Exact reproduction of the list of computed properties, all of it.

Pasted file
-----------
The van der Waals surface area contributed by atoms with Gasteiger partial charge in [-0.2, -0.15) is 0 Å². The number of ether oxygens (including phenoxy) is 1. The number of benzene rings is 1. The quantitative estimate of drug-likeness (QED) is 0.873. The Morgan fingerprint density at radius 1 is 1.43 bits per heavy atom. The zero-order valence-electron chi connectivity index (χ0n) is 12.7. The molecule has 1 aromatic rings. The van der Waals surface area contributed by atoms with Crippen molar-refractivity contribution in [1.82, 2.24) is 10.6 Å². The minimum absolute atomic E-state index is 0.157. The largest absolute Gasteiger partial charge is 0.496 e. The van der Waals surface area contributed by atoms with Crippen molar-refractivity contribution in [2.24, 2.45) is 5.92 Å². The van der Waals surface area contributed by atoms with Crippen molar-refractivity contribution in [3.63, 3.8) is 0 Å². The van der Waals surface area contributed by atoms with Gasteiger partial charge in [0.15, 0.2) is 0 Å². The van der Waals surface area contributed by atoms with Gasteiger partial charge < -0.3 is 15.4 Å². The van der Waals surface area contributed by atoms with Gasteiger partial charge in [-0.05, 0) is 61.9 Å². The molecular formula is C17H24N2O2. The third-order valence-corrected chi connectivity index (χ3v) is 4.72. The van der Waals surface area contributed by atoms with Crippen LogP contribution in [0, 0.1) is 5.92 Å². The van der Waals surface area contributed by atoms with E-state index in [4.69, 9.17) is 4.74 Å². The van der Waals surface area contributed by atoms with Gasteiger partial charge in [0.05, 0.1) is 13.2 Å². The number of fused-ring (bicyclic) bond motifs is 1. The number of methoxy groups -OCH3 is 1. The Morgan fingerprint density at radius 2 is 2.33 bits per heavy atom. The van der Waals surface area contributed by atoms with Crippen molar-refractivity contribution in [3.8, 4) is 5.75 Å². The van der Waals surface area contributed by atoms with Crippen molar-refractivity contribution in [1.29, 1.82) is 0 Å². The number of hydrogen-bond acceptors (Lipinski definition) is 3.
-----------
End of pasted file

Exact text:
The van der Waals surface area contributed by atoms with Gasteiger partial charge in [-0.2, -0.15) is 0 Å². The number of ether oxygens (including phenoxy) is 1. The number of benzene rings is 1. The quantitative estimate of drug-likeness (QED) is 0.873. The Morgan fingerprint density at radius 1 is 1.43 bits per heavy atom. The zero-order valence-electron chi connectivity index (χ0n) is 12.7. The molecule has 1 aromatic rings. The van der Waals surface area contributed by atoms with Crippen molar-refractivity contribution in [1.82, 2.24) is 10.6 Å². The minimum absolute atomic E-state index is 0.157. The largest absolute Gasteiger partial charge is 0.496 e. The van der Waals surface area contributed by atoms with Crippen molar-refractivity contribution in [2.24, 2.45) is 5.92 Å². The van der Waals surface area contributed by atoms with Crippen molar-refractivity contribution in [3.63, 3.8) is 0 Å². The van der Waals surface area contributed by atoms with Gasteiger partial charge in [0.15, 0.2) is 0 Å². The van der Waals surface area contributed by atoms with Gasteiger partial charge < -0.3 is 15.4 Å². The van der Waals surface area contributed by atoms with Gasteiger partial charge in [-0.05, 0) is 61.9 Å². The molecular formula is C17H24N2O2. The third-order valence-corrected chi connectivity index (χ3v) is 4.72. The van der Waals surface area contributed by atoms with Crippen LogP contribution in [0, 0.1) is 5.92 Å². The van der Waals surface area contributed by atoms with E-state index in [4.69, 9.17) is 4.74 Å². The van der Waals surface area contributed by atoms with Gasteiger partial charge in [0.05, 0.1) is 13.2 Å². The number of fused-ring (bicyclic) bond motifs is 1. The number of methoxy groups -OCH3 is 1. The Morgan fingerprint density at radius 2 is 2.33 bits per heavy atom. The van der Waals surface area contributed by atoms with Crippen molar-refractivity contribution in [3.8, 4) is 5.75 Å². The van der Waals surface area contributed by atoms with Crippen molar-refractivity contribution in [1.29, 1.82) is 0 Å². The number of hydrogen-bond acceptors (Lipinski definition) is 3.